Toward the end of the year, I like to have my 1st graders create their own books. The teachers love the idea, and with little space to hang projects when traveling or on a cart, the teachers have offered to hand the books in their own space to show off the cross-curricular artworks.
This is a 2-day (40 minute period) project. I start by introducing the book "Tuesday" by David Wiesner.
I explain to the students that books do not always need words to tell the story; the artwork can do the same exact thing. Together, we describe the story as we see it. The students always crack up at this page (when the frog is changing the channel using his tongue):
When we finish with the book, I start to explain how the students will create their own storybook. Here are the materials we use for the project:
-9" x 12" white paper (folded in half, cut a small slit in the middle of the fold to create a talking pop-up mouth, and with over 100 of these to make, I have student helpers)
-9" x 12" colored paper (for book cover)
-4" x 5" white paper (for front cover illustration)
-Black Markers (for tracing art and words)
My objectives are to create a pop-up drawing of their favorite animal, create a book cover illustration, and write at least two sentences about their animal that describe what the animal, if it's a boy/girl, and what it's name is.
After reading the book, I show the students how to start the inside drawing of their animal. I have posters of animals on the board (with the spelling of the words when they write their sentences). I show the students how to start the animal drawing around the cut-out mouth by drawing a big circle, then adding the animal parts.
When the students finish the animal drawing, they are told to write the two sentences. I assist their spelling by writing the names of the animals on the board, as well as the two main sentences:
This is my _____________. (fill in blank with animal word)
His/Her name is _____________. (fill in the blank with animal's name)
I encourage students to write an extra sentence or two if they want to describe what the animal does. With the variety of students learning styles in the classes, I adapt for gifted, ELL, and tiered students.
Once the sentences are written and the animal is drawn, I encourage students to trace in black marker and color in with crayon.
On day two, students finish up with the inside of the book, them bring it to me for a front cover glued on. If you have students glue the cover on themselves, have them glue an "X" on each side of the fold like this:
After handing me their books, I give them the small 4" x 5" white paper and instruct them to draw a picture of their animal again for the front cover. Be sure to describe what you want them to draw..if you just say "draw the animal," you will get a stick figure colored in dog with no background.
When the students complete their little cover drawings, they glue it to the cover of the book. I also instruct them to write the name of their animal as the book title on top, and "By (insert student name) at the bottom because they were the authors and illustrators of their own book.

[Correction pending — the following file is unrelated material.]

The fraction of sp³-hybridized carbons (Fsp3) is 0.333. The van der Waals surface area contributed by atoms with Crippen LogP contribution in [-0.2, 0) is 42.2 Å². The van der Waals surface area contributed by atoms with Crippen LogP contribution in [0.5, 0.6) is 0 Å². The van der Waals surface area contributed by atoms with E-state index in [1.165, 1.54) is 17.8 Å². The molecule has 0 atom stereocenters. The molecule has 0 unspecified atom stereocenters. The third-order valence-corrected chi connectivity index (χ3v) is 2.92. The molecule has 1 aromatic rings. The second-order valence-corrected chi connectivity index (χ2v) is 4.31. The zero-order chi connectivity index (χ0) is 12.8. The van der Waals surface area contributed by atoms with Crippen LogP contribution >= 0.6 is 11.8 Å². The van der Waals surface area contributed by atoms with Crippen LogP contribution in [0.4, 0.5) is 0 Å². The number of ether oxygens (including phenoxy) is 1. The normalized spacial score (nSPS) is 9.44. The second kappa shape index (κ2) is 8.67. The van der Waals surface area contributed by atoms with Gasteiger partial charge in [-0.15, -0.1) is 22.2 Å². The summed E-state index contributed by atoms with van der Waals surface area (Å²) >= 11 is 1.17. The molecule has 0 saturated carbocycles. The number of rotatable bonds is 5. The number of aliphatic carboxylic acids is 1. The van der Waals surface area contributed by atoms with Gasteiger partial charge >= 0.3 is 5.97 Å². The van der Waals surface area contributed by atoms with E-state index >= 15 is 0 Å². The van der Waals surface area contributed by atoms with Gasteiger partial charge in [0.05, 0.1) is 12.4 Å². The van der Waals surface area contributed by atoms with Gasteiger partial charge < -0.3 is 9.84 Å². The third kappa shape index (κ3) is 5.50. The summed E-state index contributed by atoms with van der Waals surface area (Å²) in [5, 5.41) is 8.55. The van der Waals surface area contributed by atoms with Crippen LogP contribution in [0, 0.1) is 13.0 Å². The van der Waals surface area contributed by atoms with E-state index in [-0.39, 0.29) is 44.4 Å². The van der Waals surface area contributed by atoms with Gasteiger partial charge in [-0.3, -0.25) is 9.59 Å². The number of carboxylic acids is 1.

Yeah, that's right...we talk about the parts of the book they should know about!
1. How the book is opened (you will get students who glue it backwards Eastern style)
2. Who the Author and Illustrator are
3. What a "Title" is
4. Where to put the author's name
5. How drawings and words describe the story
Here are a few finished books!
Sunday, May 12, 2013
Today is Mother's Day, and like most moms out there, I am enjoying my time with my family. I'm only able to write this because 1. my amazing husband came home from his late night shift with a decaf iced mocha and his apron on to make a hearty breakfast for the family, then took a hard nap from being awake too long, and 2. My daughter is obsessed with Sofia the First on Disney Jr.
While I was browsing the internet, I came across a nice article written by a teacher and a parent, which you can read for yourself here, called "Being a Parent and a Teacher...an Impossible Combination?"
In the article, the author retells her daily schedule and offers advice for teachers who struggle with the balance of teaching full time and parenting full time. I commend her for what she does, and as I was reading, she's just the view from the high school teacher perspective.
As an elementary teacher, I can't recall when I've been home before 4:00 on most days. Since we can't afford day care, my husband and I balance a schedule to make sure our daughter is with one of us most of the time.
I felt compelled to write this post because as teachers, travelers, cart pushers, and caretakers of entire schools, we feel that pressure whether if we are parents or not. Our schedules do not begin at 8:00am and end at 3:00pm. Our brain is constantly multi-tasking on work and home.
In my title of this post, I named three main components of who I am in that exact order.
I am first and foremost a mother, and family should come before career. I learned that the hard way.
While I was pregnant with my first, I thought I was going to be supermom. I was the president of the National Art Education Association Student Chapter and a first year teacher traveling to three schools, pushing carts at two of them. I was proud of what I could do, but once my daughter was born, I didn't realize how much pressure I was putting on my husband. I was combining my three priorities into one without understanding the consequences.